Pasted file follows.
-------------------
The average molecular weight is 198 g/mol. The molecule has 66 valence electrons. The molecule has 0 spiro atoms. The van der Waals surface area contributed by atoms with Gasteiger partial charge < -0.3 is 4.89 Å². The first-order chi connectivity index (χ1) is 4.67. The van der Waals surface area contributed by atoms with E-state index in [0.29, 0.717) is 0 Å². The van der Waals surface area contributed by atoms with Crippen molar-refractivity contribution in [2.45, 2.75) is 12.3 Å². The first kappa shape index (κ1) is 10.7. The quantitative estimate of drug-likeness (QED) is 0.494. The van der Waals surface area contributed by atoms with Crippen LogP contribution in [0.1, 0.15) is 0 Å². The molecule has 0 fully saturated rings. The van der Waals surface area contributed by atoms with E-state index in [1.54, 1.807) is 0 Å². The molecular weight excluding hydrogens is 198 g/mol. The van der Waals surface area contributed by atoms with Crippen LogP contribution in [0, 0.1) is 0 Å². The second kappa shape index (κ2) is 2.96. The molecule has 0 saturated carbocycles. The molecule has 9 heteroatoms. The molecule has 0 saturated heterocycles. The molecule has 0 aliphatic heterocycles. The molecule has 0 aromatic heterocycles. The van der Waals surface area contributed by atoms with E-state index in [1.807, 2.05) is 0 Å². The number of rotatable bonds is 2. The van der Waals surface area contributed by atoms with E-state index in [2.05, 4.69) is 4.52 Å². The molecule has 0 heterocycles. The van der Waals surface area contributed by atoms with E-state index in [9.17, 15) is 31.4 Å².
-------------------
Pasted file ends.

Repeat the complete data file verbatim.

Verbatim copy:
The average molecular weight is 198 g/mol. The molecule has 66 valence electrons. The molecule has 0 spiro atoms. The van der Waals surface area contributed by atoms with Gasteiger partial charge < -0.3 is 4.89 Å². The first-order chi connectivity index (χ1) is 4.67. The van der Waals surface area contributed by atoms with E-state index in [0.29, 0.717) is 0 Å². The van der Waals surface area contributed by atoms with Crippen molar-refractivity contribution in [2.45, 2.75) is 12.3 Å². The first kappa shape index (κ1) is 10.7. The quantitative estimate of drug-likeness (QED) is 0.494. The van der Waals surface area contributed by atoms with Crippen LogP contribution in [0.1, 0.15) is 0 Å². The molecule has 0 fully saturated rings. The van der Waals surface area contributed by atoms with E-state index in [1.54, 1.807) is 0 Å². The molecular weight excluding hydrogens is 198 g/mol. The van der Waals surface area contributed by atoms with Crippen LogP contribution in [0, 0.1) is 0 Å². The second kappa shape index (κ2) is 2.96. The molecule has 0 saturated carbocycles. The molecule has 9 heteroatoms. The molecule has 0 saturated heterocycles. The molecule has 0 aliphatic heterocycles. The molecule has 0 aromatic heterocycles. The van der Waals surface area contributed by atoms with E-state index in [1.807, 2.05) is 0 Å². The number of rotatable bonds is 2. The van der Waals surface area contributed by atoms with E-state index in [2.05, 4.69) is 4.52 Å². The molecule has 0 heterocycles. The van der Waals surface area contributed by atoms with E-state index in [9.17, 15) is 31.4 Å².